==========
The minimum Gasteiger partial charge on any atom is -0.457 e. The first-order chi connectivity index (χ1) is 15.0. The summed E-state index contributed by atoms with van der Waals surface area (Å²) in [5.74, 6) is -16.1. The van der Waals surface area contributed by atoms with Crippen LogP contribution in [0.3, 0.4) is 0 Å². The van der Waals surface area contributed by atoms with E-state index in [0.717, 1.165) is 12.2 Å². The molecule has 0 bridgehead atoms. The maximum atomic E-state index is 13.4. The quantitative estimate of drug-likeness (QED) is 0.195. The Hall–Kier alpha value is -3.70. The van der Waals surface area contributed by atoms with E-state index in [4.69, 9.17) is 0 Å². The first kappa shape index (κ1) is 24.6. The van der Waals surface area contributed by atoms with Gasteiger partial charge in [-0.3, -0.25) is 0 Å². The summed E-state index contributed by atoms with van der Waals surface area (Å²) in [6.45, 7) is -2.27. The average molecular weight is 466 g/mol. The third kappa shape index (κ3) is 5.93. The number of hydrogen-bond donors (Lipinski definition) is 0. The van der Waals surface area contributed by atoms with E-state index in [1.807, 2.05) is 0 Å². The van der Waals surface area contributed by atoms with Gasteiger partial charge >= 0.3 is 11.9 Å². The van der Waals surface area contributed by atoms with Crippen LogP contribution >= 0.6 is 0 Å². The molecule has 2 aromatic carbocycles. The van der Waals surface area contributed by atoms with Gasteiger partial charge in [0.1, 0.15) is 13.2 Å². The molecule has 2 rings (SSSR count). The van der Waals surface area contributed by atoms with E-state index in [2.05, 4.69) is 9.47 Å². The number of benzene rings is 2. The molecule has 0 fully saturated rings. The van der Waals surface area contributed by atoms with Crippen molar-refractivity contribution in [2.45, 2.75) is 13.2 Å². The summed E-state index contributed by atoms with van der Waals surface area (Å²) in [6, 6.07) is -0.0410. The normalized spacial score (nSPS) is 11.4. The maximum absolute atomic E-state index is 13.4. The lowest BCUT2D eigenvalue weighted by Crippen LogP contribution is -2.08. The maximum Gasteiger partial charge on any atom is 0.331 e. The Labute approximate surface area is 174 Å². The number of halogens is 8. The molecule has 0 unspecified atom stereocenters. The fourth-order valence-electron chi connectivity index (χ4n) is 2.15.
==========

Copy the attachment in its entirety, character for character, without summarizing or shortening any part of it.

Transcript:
The minimum Gasteiger partial charge on any atom is -0.457 e. The first-order chi connectivity index (χ1) is 15.0. The summed E-state index contributed by atoms with van der Waals surface area (Å²) in [5.74, 6) is -16.1. The van der Waals surface area contributed by atoms with Crippen LogP contribution in [0.3, 0.4) is 0 Å². The van der Waals surface area contributed by atoms with E-state index in [0.717, 1.165) is 12.2 Å². The molecule has 0 bridgehead atoms. The maximum atomic E-state index is 13.4. The quantitative estimate of drug-likeness (QED) is 0.195. The Hall–Kier alpha value is -3.70. The van der Waals surface area contributed by atoms with E-state index in [4.69, 9.17) is 0 Å². The first kappa shape index (κ1) is 24.6. The van der Waals surface area contributed by atoms with Gasteiger partial charge in [-0.3, -0.25) is 0 Å². The summed E-state index contributed by atoms with van der Waals surface area (Å²) in [6.45, 7) is -2.27. The average molecular weight is 466 g/mol. The third kappa shape index (κ3) is 5.93. The number of hydrogen-bond donors (Lipinski definition) is 0. The van der Waals surface area contributed by atoms with E-state index in [1.807, 2.05) is 0 Å². The van der Waals surface area contributed by atoms with Gasteiger partial charge >= 0.3 is 11.9 Å². The van der Waals surface area contributed by atoms with Crippen LogP contribution >= 0.6 is 0 Å². The molecule has 2 aromatic carbocycles. The van der Waals surface area contributed by atoms with Gasteiger partial charge in [0.1, 0.15) is 13.2 Å². The molecule has 2 rings (SSSR count). The van der Waals surface area contributed by atoms with E-state index in [2.05, 4.69) is 9.47 Å². The number of benzene rings is 2. The molecule has 0 fully saturated rings. The van der Waals surface area contributed by atoms with Crippen molar-refractivity contribution in [2.45, 2.75) is 13.2 Å². The summed E-state index contributed by atoms with van der Waals surface area (Å²) in [6, 6.07) is -0.0410. The normalized spacial score (nSPS) is 11.4. The maximum absolute atomic E-state index is 13.4. The lowest BCUT2D eigenvalue weighted by Crippen LogP contribution is -2.08. The maximum Gasteiger partial charge on any atom is 0.331 e. The Labute approximate surface area is 174 Å². The number of halogens is 8. The molecule has 0 unspecified atom stereocenters. The fourth-order valence-electron chi connectivity index (χ4n) is 2.15.